“Today’s consumers are not only savvy in shopping for the best price but are also opting for providers who can deliver goods and services where and when they want them”: says Philip McHugh, CEO of Barclaycard Business Solutions.
“Where and when”, in these days, almost always comes down to: today at my place.
The same-day craze has been all over the news and streets for some time now but still represents a wonderful dilemma:
- those who provide it say that the majority of shoppers want it (Mark Lerner, Vice President of Marketing at Bringg writes that a staggering 61% of consumers are willing to pay more for same-day delivery, but he doesn’t mention his source).
- those who don’t, quote totally different numbers. In the latest Bizrate survey made by Internet Retailer the percentage of buyers who found same-day delivery “important” went down 5 percentage points from 24% in 2013.
"Over the past 18 to 24 months Amazon has been pushing the bar for fast and cheap delivery", stated Daphne Carmeli, CEO of Deliv, to the Associated Press. "If you're in retail, you have to step up to the new bar."
It’s an interesting scenario: the most powerful player on the market is setting the rules of the game. It did so, apparently, because it can: almost nobody thought about same-day before Amazon started offering it. They created the demand and then supplied it.
Same-day and on-demand deliveries require warehouses to be placed near the demographics its content is going to satisfy. This means expensive spaces in high density population areas. It needs also the implementation of a sub-catalogue because it’s impossible to have everything on hand for immediate shipping.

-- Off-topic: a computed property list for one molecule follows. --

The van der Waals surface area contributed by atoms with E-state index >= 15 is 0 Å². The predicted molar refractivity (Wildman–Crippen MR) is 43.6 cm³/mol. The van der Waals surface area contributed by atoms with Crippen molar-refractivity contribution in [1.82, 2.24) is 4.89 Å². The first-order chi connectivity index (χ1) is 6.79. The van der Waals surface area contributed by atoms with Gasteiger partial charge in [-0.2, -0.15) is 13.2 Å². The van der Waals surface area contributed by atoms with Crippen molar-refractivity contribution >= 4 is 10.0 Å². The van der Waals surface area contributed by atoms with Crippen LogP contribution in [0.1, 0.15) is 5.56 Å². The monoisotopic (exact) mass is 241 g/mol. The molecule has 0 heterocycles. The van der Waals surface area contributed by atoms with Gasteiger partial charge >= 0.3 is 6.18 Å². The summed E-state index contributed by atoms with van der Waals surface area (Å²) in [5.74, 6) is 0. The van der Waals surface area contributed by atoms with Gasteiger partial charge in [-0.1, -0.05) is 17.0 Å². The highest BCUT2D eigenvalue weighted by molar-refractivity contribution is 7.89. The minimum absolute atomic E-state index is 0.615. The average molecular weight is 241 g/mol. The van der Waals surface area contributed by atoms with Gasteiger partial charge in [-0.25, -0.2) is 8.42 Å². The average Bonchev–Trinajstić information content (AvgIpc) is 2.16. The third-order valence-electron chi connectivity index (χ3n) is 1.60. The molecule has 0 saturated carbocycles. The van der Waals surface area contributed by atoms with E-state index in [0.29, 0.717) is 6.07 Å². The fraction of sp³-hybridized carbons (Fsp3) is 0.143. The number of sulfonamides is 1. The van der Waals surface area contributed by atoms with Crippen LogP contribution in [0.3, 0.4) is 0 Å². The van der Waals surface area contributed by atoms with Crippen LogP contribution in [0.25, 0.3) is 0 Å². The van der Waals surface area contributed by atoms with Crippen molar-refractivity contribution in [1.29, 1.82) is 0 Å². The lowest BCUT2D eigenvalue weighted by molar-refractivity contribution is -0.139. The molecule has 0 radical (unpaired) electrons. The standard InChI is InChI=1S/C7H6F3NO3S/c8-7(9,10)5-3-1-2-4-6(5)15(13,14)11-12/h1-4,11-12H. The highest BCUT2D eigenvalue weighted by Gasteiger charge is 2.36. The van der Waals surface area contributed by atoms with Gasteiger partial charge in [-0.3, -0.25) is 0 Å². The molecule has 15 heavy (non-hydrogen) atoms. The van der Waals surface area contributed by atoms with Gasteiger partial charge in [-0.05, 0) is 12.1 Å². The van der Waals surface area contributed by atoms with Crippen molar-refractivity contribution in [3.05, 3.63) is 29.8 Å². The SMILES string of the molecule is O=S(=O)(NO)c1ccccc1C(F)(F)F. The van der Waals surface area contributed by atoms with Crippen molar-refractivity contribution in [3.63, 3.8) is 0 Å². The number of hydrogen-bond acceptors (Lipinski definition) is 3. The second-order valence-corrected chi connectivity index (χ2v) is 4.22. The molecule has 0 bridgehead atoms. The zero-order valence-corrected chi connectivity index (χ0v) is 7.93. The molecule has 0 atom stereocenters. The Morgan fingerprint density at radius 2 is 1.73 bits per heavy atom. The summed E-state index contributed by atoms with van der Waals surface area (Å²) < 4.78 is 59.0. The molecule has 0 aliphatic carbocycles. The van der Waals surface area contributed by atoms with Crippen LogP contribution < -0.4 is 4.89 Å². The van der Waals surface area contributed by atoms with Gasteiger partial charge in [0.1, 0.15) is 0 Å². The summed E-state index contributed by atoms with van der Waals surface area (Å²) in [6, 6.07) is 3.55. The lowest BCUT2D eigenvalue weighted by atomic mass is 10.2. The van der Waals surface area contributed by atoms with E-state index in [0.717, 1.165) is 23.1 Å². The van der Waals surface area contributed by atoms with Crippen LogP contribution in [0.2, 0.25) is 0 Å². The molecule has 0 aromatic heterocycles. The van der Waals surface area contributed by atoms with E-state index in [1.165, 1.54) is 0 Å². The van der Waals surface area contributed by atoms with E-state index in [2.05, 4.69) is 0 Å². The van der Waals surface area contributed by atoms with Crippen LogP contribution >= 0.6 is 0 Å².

This kinda goes against the basics of logistics and e-Commerce: you have a small(ish) storage space, full of low-margin convenience goods, and yet you have to deal with the most expensive form of shipping. When sales time comes only giants can avoid tripping on their own feet (as Argos did this year on Black Friday) and maybe, only maybe, earn something.
And yet on demand has become a distinctive feature of primary importance for merchants. You simply have to have it. Be it an hyperlocal operation or a broader, more ambitious strategy.
It’s very important, though, to remember that same-day should just be a part of a wider range of options offered to the shopper.
Options are, in fact, the real need.
We asked 500 north-italian consumers:
“Deliveries for Online Shopping, what’s more important?"
The survey was made using Google Consumer Surveys.
As you can see time options win over velocity by 60%. So we should be prepared for yet another revolution: the next bend on the road is called customization. Not simply “today” but “whenever”. That’s because shoppers, not trend-setters, are the real bosses.